METAIRIE LA - JULY 30: Defensive Coordinator Gregg Williams of the New Orleans Saints during the first day of Training Camp on July 30 2010 in Metairie Louisiana. (Photo by Chris Graythen/Getty Images)
A cloud that has hung over the NFL the entire off-season has been the bounty scandal that rocked the New Orleans Saints, costing them several members of their team for the 2012 season. It appears that the Buffalo Bills have been cleared (again) in the scandal, per a new report.
Former Saints defensive coordinator Gregg Williams has been suspended indefinitely for his role in the bounty program, encouraging players to deliver injury-causing hits and paying them to do so. Williams is a former head coach of the Bills, and while the NFL didn't hand out punishment to the Bills in March, the possibility still existed that they could based on new players coming forward.
"While NFL staff has interviewed people in connection with public allegations of bounty programs at other clubs [than New Orleans], no evidence was established showing that the programs at other clubs involved targeting opposing players or rewarding players for injuring an opponent," said the league in a March press release. "Commissioner Goodell emphasized that if additional information is brought to his attention that discloses bounties offered for injuring specific opposing players, he will revisit the matter to consider additional discipline."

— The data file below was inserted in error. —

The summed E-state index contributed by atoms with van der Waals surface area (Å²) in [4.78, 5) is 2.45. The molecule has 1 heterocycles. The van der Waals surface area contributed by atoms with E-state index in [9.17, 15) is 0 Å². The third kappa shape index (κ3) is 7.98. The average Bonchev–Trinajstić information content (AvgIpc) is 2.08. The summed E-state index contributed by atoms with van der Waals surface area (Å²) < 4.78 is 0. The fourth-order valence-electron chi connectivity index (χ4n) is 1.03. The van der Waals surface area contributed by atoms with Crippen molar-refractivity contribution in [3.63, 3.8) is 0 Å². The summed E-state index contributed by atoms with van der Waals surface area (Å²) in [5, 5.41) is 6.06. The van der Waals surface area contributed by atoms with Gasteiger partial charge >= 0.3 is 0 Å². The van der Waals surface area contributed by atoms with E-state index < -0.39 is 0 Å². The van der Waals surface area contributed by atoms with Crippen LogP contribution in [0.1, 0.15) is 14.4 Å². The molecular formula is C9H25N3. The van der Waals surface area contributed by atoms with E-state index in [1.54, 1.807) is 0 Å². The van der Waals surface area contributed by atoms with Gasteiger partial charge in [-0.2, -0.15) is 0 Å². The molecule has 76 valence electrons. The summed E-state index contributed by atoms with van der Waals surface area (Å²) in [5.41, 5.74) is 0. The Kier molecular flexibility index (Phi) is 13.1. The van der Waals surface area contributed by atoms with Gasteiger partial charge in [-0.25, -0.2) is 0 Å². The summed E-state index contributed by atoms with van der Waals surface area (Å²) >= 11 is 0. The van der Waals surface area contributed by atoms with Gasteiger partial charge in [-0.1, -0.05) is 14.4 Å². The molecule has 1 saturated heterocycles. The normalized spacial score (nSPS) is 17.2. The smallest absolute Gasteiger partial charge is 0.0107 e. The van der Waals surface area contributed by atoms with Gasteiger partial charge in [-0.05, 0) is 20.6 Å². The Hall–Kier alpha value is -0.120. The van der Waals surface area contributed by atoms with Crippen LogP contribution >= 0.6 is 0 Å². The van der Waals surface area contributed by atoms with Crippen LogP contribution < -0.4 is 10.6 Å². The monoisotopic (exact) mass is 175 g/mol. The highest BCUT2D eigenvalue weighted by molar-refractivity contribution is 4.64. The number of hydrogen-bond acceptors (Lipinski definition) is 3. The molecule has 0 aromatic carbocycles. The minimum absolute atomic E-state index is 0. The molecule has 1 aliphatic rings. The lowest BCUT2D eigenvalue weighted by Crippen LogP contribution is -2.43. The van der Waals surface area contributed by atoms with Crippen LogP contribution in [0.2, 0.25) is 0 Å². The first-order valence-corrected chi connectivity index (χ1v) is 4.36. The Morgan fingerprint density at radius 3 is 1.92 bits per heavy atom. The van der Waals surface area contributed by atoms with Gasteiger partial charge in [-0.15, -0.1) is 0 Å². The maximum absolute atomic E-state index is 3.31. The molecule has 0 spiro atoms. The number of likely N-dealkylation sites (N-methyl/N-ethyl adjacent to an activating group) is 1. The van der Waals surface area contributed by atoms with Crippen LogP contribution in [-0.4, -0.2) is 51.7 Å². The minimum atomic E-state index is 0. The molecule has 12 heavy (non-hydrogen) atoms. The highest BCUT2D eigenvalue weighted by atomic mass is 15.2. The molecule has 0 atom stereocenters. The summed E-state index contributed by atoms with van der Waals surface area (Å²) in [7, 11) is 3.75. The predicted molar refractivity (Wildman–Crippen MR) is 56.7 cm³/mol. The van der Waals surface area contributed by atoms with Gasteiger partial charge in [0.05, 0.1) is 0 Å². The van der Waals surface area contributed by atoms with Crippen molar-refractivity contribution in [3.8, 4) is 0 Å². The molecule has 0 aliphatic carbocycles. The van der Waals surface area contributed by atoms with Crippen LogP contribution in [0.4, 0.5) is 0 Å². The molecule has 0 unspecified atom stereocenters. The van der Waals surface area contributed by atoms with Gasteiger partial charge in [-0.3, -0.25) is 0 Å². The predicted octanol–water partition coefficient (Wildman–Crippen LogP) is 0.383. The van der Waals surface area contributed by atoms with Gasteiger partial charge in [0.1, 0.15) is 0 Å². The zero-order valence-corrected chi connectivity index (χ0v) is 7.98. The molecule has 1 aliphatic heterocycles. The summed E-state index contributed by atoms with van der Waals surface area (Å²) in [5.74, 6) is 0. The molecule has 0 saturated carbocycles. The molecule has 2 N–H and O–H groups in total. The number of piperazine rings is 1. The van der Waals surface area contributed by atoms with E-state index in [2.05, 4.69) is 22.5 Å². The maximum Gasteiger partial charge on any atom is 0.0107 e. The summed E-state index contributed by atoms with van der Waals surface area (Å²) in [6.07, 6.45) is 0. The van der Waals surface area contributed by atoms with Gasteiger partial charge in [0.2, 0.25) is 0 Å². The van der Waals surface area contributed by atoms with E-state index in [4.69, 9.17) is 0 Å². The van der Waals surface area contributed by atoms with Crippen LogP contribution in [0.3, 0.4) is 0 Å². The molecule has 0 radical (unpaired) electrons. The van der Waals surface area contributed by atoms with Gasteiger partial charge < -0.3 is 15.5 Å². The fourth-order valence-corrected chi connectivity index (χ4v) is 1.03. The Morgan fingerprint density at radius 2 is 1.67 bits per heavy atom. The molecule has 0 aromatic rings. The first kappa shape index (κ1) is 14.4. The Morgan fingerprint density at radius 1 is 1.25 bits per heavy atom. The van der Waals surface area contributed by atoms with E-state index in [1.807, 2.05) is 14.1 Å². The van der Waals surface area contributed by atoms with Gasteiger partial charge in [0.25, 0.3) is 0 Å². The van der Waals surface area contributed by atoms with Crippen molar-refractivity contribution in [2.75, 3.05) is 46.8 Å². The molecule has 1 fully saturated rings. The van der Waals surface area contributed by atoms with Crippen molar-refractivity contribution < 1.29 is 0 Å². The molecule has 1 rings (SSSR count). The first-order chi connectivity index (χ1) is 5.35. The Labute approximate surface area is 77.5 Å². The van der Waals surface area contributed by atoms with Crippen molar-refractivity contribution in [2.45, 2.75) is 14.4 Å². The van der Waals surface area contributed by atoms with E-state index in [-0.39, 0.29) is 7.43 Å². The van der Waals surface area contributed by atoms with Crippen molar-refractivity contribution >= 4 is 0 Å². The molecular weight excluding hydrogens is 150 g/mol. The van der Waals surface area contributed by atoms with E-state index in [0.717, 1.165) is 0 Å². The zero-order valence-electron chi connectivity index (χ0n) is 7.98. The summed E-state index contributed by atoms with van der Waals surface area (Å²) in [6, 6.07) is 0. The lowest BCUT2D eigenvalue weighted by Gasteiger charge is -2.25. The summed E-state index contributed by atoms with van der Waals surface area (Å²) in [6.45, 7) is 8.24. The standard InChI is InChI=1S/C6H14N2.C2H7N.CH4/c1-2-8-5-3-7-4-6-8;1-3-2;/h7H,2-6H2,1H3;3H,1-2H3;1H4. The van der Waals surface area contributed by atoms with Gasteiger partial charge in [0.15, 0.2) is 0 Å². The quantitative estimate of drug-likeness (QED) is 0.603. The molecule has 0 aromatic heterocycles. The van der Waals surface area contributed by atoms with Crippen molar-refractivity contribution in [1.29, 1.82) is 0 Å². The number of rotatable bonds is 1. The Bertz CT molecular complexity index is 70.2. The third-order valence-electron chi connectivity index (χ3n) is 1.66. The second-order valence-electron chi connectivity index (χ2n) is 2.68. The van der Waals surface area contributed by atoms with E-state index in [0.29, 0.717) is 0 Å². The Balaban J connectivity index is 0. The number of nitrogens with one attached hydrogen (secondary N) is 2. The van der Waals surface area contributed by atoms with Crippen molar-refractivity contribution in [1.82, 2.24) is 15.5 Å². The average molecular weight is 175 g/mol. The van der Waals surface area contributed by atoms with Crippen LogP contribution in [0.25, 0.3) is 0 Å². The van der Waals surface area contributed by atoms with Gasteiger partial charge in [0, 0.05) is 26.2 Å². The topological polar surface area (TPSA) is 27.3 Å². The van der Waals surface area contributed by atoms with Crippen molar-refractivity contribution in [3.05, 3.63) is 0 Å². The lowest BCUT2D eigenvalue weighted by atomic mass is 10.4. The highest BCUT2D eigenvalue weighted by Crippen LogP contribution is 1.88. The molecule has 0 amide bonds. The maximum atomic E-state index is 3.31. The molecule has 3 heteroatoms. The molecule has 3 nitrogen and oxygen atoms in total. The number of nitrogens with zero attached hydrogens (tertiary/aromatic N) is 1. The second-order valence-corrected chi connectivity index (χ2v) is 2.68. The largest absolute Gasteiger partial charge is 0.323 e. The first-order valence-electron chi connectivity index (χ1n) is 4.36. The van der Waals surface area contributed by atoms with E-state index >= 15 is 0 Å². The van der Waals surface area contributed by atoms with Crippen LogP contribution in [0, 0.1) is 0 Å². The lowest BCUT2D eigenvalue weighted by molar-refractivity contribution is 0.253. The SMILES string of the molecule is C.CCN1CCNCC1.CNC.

After that report was released, former Bills defender Coy Wire said a system was in place under Williams, while Phil Hansen and Chidi Ahanotu disputed that report the following week. It would now appear that despite the accusations from Wire, the league has not found evidence of a bounty system in place in Buffalo nor Washington, according to the Washington Post. The key word is "evidence," of which they had piles in New Orleans.
The Post cites a "person with knowledge of the investigation who spoke on condition of anonymity because the NFL has made no formal announcement about the status of the probe."
As the league did officially in March, the person left the possibility open that if more evidence surfaces, sanctions could still be imposed.